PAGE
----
Since you‘re here, reading this blog post, I suppose you already know that pregnancy can be quite uncomfortable, especially in the third trimester. We all know that it's best to be as well rested as possible to care for your new born baby, but pregnancy symptoms can make resting extremely difficult. Many pregnant women get PGP (Pelvic Girdle Pain) during pregnancy. Amongst other things, the pain associated with PGP can make falling asleep a struggle. Pregnancy insomnia is definitely a thing, and it can make you frustrated beyond belief.
You‘re lying in bed, in pain, trying to get comfortable, your partner is snoring, you‘re exhausted but you can‘t fall asleep. It‘s just a terrible feeling but you are definitely not alone. PGP is a common diagnosis among pregnant women. About half (some studies say up to 75%) of pregnant women have some degree of the condition, ranging from mild discomfort in one or two areas, to excruciating pain in the whole back and pelvis. The severity varies depending on the woman, but the symptoms are still very similar. Along with the pain, you might experience swelling, difficulty standing, and nerve pain that radiates down your legs. PGP has three different levels of severity, based on how well the ligaments are supporting the pelvis.
Latest studies show that getting good sleep during pregnancy is extremely important for you and the baby. You should rest and be at your best but as you probably know, PGP doesn‘t make it easy. In fact, sometimes it makes good sleep seem like a faraway dream (hah!). Add the hourly trips to the bathroom on top of the PGP and you kind of have a recipe for disaster, or at least a very grumpy and bitter pregnant woman. Being pregnant and struggling with PGP can possibly be holding you back physically in so many ways, so dealing with being sleep deprived on top of it is just not fair. Luckily you have some options to at least TRY to get comfortable, even if there‘s no real cure for PGP.
One of the quickest ways to solve the problem is to take a sleeping pill. Now, I‘m not a doctor, and I‘m not one to be pushing drugs to pregnant women, BUT, there are certain sleeping pills and painkillers that are considered safe for pregnant women and if you‘re at the end of your rope you might consider taking them, even if only for a few days to get your pain levels down a bit and gather your strength. Don‘t feel guilty about taking drugs that are considered safe for pregnancy because like I said earlier, getting good rest while pregnant is very important. If you're uncomfortable taking sleeping pills, a simple pain killer like Paracetamol might be able to ease the pain, therefore making it easier for you to fall asleep. Ask your doctor and see what he thinks. Don‘t hold back and just tell him how bad the pain really is and how it‘s affecting your life.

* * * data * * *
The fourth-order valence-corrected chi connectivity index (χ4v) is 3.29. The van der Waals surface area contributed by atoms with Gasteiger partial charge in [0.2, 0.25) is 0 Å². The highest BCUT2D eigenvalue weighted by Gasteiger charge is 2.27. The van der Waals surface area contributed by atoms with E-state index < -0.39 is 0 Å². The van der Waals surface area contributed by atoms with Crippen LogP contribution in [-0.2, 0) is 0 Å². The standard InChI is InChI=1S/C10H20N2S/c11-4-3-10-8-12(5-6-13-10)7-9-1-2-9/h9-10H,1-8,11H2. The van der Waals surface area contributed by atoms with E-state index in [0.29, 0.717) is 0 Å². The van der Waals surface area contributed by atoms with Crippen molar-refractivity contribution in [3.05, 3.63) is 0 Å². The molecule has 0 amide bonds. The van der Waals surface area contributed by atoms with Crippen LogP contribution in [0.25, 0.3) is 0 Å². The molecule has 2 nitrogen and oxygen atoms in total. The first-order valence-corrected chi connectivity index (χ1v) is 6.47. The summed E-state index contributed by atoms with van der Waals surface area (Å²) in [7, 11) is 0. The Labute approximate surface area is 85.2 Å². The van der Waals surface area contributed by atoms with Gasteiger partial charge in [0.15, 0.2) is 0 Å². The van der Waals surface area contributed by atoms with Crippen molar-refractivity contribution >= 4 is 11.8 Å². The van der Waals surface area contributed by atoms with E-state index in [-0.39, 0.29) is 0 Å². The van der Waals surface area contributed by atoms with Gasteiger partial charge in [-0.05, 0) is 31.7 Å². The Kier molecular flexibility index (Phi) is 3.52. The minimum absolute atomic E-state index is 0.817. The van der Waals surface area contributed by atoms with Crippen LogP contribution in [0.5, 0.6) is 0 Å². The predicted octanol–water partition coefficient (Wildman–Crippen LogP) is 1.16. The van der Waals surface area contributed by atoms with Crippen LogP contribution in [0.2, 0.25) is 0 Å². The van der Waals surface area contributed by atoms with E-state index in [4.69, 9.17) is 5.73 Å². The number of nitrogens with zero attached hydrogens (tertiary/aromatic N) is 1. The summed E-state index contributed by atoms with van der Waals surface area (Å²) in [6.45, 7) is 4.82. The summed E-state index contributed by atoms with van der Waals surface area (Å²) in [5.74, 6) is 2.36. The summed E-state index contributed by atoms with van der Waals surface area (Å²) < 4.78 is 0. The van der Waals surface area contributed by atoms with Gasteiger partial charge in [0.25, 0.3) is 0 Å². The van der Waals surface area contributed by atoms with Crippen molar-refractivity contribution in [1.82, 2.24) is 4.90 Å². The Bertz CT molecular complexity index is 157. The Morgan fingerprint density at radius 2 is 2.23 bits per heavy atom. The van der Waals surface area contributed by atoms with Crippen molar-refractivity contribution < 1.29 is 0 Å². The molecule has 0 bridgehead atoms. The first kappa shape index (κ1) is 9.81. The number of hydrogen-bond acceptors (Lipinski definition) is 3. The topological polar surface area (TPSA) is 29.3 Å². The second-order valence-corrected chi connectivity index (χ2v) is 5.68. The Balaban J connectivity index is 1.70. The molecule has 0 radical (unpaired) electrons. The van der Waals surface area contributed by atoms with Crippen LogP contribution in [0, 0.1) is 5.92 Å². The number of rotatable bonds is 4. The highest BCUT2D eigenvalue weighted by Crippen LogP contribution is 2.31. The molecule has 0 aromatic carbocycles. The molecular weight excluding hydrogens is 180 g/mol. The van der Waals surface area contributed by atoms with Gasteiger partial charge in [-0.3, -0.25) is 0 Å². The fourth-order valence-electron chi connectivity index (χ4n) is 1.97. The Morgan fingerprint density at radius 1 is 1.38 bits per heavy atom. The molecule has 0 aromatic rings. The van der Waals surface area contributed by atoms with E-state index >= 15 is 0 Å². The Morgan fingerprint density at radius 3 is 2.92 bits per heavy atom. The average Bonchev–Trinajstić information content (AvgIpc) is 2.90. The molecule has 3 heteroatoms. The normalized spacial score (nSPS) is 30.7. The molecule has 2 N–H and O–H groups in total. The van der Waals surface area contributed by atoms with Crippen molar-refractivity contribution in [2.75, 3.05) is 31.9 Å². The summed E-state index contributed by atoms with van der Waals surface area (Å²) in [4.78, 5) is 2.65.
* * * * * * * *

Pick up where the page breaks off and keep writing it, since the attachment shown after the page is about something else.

I hope I haven‘t scared you off with the drug talk, but I personally had a very severe case of PGP and if you‘ve been through that sort of pain you know that sometimes you just need a break, even for a little while. For others who haven‘t been through debilitating, chronic pain, please don‘t judge the rest of us.
That being said, of course, when you‘re comfortable, it‘s easier to sleep. If you don't want to take any medication, there are simple ways to make yourself more comfortable without putting anything into your system. I‘ve written a lot of posts about how to get comfy at night time during pregnancy so please, scroll through them and see if you find anything that might help you.
I won‘t go into details, but physiotherapy, osteopathy, massage therapy, and acupuncture can all be applied to aide in easing the Pelvic Girdle Pain. Your doctor or midwife should provide you with good information and point you in the right direction. Don’t be afraid to shop around a bit for professionals who’ve worked successfully with pregnant women and PGP before, they’re not all very knowledgeable about the condition.
You need to be able to sleep. You are going to lose enough sleep with your new child (it’s a total cliché but true, at least for the first few months), so it's a good idea to try and sleep while you can. When your PGP prevents this from happening, be proactive. Try the pillow in between your legs and sleeping in different positions first, and of course we recommend a maternity slide sheet to help with moving in bed.
I´ll throw in another cliché: The insomnia, pain and sleepless nights are totally worth it and chances are that you´ll soon forget about the whole thing when your baby's here. Hang in there :)